Dear colleagues from Beijing Municipal Health Commission, International Health Exchange and Cooperation Center of the National Health Commission, and People’s Government of Beijing Municipality,
Colleagues from the UN system,
Ladies and Gentlemen,
Let me begin by thanking the Beijing Municipal Health Commission and International Health Exchange and Cooperation Center of the National Health Commission, for organizing this important discussion here at the China International Fair for Trade in Services.
Over the span of a few short months, COVID-19 has spread to every corner of the world, infecting more than 25 million people and claiming more than 850,000 lives across 216 countries, areas and territories. The pandemic is exposing and exacerbating pre-existing vulnerabilities and inequalities within and among countries, It has placed pressure on the weakest points in our health systems, curtailed access to finance, threatens to cause heightened food insecurity, and continues to disrupt international trade. It has posed tremendous risks to human health and safety as well as to the world economy, having proved itself a grave challenge to the global public health governance system and to the achievement of the Sustainable Development Goals (SDGs).
To give one example, a WHO survey published in August from 105 countries shows that 90% of countries have experienced disruption to their health services. Low- and middle-income countries have been the most affected. Women, children, older persons, persons with disabilities, ethnic minorities, indigenous people and people living with HIV/AIDS are the most vulnerable to the consequences of the COVID-19 pandemic as they have very limited (or in some cases no capacity) to cope with either the health or socioeconomic impacts of the shock. UNAIDS, together with WHO, highlighted that a complete disruption of HIV treatment services for six months in sub-Saharan Africa, could result in an extra half a million deaths from HIV this year alone - doubling deaths and overturning more than a decade of progress as death rates climb back to levels not seen since 2008. It has become clear that no country will be able to emerge from this crisis on its own, let alone effectively address the increasing number of global challenges as listed above. Instead, a “massive” and combined effort by all countries is needed to tackle the COVID-19 pandemic, as pointed out by the United Nations Secretary-General António Guterres.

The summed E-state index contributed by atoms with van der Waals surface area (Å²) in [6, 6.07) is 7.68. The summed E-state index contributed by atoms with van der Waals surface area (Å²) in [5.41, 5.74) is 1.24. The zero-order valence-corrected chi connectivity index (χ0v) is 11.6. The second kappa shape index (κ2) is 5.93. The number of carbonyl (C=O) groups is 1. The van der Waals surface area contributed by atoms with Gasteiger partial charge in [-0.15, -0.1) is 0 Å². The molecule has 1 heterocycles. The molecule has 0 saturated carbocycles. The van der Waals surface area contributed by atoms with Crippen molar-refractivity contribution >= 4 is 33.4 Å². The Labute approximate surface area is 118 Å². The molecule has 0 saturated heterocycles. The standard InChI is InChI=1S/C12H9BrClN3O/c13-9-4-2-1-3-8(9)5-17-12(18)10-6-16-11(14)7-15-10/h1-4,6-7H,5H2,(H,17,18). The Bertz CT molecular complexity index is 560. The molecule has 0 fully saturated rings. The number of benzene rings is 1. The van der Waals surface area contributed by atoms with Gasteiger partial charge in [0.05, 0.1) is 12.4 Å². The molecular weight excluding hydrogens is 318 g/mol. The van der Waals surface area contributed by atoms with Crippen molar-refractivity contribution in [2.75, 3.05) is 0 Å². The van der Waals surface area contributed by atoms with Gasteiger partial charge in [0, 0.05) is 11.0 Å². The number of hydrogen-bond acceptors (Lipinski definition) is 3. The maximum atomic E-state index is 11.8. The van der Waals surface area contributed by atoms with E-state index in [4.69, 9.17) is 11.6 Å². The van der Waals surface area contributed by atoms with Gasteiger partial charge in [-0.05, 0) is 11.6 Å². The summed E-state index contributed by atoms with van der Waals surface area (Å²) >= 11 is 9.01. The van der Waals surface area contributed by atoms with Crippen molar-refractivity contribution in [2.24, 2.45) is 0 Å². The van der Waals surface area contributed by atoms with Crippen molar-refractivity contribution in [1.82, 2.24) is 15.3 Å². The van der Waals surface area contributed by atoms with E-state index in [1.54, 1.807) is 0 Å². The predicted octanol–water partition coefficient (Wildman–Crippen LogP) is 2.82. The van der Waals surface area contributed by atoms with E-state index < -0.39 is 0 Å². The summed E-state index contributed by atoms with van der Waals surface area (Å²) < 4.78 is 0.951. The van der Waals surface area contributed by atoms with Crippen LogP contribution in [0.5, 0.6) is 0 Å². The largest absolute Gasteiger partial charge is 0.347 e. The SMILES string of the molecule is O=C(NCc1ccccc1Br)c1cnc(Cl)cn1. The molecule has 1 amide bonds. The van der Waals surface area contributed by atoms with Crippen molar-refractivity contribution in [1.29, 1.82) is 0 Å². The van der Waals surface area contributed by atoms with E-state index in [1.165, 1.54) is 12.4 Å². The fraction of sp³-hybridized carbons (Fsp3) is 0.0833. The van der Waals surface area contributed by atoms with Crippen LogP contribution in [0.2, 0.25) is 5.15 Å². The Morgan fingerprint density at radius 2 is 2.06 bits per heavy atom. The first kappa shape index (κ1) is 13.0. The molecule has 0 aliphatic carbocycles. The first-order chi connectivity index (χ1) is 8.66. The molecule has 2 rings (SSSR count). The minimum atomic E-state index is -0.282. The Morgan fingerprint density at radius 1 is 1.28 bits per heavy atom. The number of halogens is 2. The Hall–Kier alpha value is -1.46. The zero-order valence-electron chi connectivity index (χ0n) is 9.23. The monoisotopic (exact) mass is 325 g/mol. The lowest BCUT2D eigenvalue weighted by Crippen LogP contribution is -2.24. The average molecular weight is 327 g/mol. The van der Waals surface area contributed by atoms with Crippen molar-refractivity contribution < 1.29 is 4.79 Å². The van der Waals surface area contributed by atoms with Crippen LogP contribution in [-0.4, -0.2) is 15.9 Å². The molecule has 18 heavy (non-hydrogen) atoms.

The UN system mobilized early and comprehensively, leading on the global health response, continuing and expanding the provision of lifesaving humanitarian assistance, establishing instruments for rapid responses to the socio-economic impact and laying out a broad policy agenda for action on all fronts.
The UN Secretary-General has launched the UN Comprehensive Response to COVID-19 to save lives, protect societies, and recover better. The Response sets out what we can and must do to: (1) deliver a global response that leaves no-one behind; (2) reduce our vulnerability to future pandemics; (3) build resilience to future shocks – above all climate change, and (4) overcome the severe and systemic inequalities exposed by the pandemic. The Response promotes three pillars of operation namely, delivery of a large-scale, coordinated and comprehensive health response; adoption of policies that address the devastating socioeconomic, humanitarian and human rights aspects of the crisis; and a recovery process that builds back better. The UN has also launched a COVID-19 Response and Recovery Fund to support low and middle-income countries in responding to the pandemic and its impact.
As part of the coordinated UN response, the UN Secretary-General is issuing policy briefs to provide ideas to governments on how to address the consequences of this crisis. Bringing together latest achievements in policy making, innovation, and achieving catalytic impact, these analytical documents focus on issues ranging from the immediate socio-economic impact, debt, unemployment and jobs, to mental health, human rights and inequality, and target various population groups to include women, children, older persons and persons with disabilities.